So what if I’m not distressed by various trials? What if I’m not suffering persecution of any kind for my faith? First question would be, have you trusted in Jesus? If not, today could be the day of salvation for you…the day that you are adopted into God’s family…living hope, imperishable inheritance, inexpressible joy and true peace can all be yours. You just have to recognize that you are a sinner in need of repentance, believe that Jesus can save you and trust Him to do so. Welcome to the rebellion.

If you have trusted in Jesus, then is it obvious to those around you? Does your life look any different than theirs? Actions…attitudes…language? Is there anything that would distinguish you from them? If the answer is “yes.” Then keep living out your faith. Trials will come…they may look different for you than for me…but they will come because we live in enemy territory. But if the answer is “no,” there’s a good chance that the folks around you are not mistaking you for being a Christian. You see, if you are living according to this world’s standards and behaving like everyone else…why would you be persecuted? You will not experience the inexpressible joy that Peter is describing…only the counterfeit joy that disappears when hard times come.

Do you have joy, real joy in Jesus? Do other people want the joy that you have?

This Christmas season I pray that you will experience the inexpressible joy that only Jesus can bring…the joy of knowing that He, your King is coming, the joy of knowing your salvation is secure, the joy of knowing Jesus.

Until next time…stay salty.

This post is based on a sermon from our Advent series: Unwrapping Christmas. Download the podcast at: Central Christian Church Main Service, or follow us on Facebook, Instagram or Twitter: @ccclancaster

Our Reclaimed Hope

Daniel 12

What a ride! Fourteen weeks in the book of Daniel. Terrifying visions, steadfast faith, incredible courage, uncompromising commitment, a new chapter. The rules have changed during the Time of the Gentiles. Where doing the right thing once brought blessing, it now brings a curse (ex. fiery furnace and lions’  den). Conforming to the surrounding culture brings comfort. Good is called evil, and evil good. Right and wrong are a matter of public opinion. Following God will not be easy, but for those with insight and the courage to persevere, their inheritance is secure. As the divine messenger says, “Those who have insight will shine brightly like the brightness of the expanse of heaven, and those who lead the many to righteousness, like the stars forever and ever.” In the midst of a world seemingly out of control, Daniel is reminded (and reminds us) that God is still in control… “For wisdom and power belong to Him. It is He who changes the times and the ages; He removes kings and establishes kings; He gives wisdom to wise men And knowledge to men of understanding. It is He who reveals the profound and hidden things; He knows what is in the darkness, And the light dwells with Him.” So don’t give up, don’t give in…God wins.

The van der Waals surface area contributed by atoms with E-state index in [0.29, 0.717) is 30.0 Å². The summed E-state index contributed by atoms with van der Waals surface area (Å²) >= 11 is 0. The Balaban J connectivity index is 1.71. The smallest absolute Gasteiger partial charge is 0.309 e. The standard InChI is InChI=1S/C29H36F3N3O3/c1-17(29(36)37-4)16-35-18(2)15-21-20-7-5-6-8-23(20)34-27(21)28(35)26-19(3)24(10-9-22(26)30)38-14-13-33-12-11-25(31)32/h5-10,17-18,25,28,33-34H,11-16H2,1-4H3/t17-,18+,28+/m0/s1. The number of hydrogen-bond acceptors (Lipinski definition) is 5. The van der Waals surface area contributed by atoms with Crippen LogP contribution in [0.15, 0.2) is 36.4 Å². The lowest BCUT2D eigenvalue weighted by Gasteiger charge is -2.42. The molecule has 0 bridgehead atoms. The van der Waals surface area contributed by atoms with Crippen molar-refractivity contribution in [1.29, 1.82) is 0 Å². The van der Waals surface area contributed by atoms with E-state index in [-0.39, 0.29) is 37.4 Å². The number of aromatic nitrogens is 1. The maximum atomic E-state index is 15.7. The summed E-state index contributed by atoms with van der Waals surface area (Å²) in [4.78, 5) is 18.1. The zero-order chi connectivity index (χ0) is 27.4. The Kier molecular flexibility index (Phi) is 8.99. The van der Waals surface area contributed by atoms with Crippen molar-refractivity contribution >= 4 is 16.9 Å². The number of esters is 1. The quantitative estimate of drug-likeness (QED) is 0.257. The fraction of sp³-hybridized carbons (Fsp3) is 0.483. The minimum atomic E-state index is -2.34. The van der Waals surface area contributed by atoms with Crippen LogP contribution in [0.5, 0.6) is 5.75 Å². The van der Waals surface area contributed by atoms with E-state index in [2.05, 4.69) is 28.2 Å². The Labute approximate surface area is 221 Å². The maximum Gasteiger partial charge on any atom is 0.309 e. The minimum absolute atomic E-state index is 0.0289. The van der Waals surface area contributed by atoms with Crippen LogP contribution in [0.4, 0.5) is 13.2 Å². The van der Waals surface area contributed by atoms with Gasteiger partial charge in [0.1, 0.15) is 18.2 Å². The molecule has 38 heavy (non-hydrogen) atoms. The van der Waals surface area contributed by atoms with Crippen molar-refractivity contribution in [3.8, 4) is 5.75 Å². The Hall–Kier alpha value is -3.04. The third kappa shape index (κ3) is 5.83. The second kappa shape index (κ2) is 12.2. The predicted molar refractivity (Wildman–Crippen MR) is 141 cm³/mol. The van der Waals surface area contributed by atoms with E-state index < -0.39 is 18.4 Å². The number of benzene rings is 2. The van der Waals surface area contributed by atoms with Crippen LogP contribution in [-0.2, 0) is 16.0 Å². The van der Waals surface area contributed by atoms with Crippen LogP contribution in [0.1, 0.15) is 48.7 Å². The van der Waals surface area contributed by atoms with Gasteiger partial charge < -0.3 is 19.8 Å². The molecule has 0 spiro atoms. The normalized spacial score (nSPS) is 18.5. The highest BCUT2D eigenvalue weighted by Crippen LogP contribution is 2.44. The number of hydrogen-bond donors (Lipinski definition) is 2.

The first six chapters of Daniel are story…the adventures of Daniel and his three friends Hananiah, Mishael and Azariah in the kingdoms of Babylon and Persia. Daniel receives his first two visions while Belshazzar is king…still under the dominion of the first beast, Babylon. He receives these visions before the “handwriting on the wall” of Daniel 5. Daniel’s prayer and the last two visions are during the time of Darius/Cyrus. Why is that important? Because Daniel’s experience in the lions’ den (Daniel 6) could very well have come after this final vision. His response to persecution/suffering should inform our response…God can, God will, but even if He doesn’t, He is still sovereign and actively involved in the events of my life and is working for my good and His glory. And just as prayer was an indispensable part of Daniel’s life, it should be of ours as well.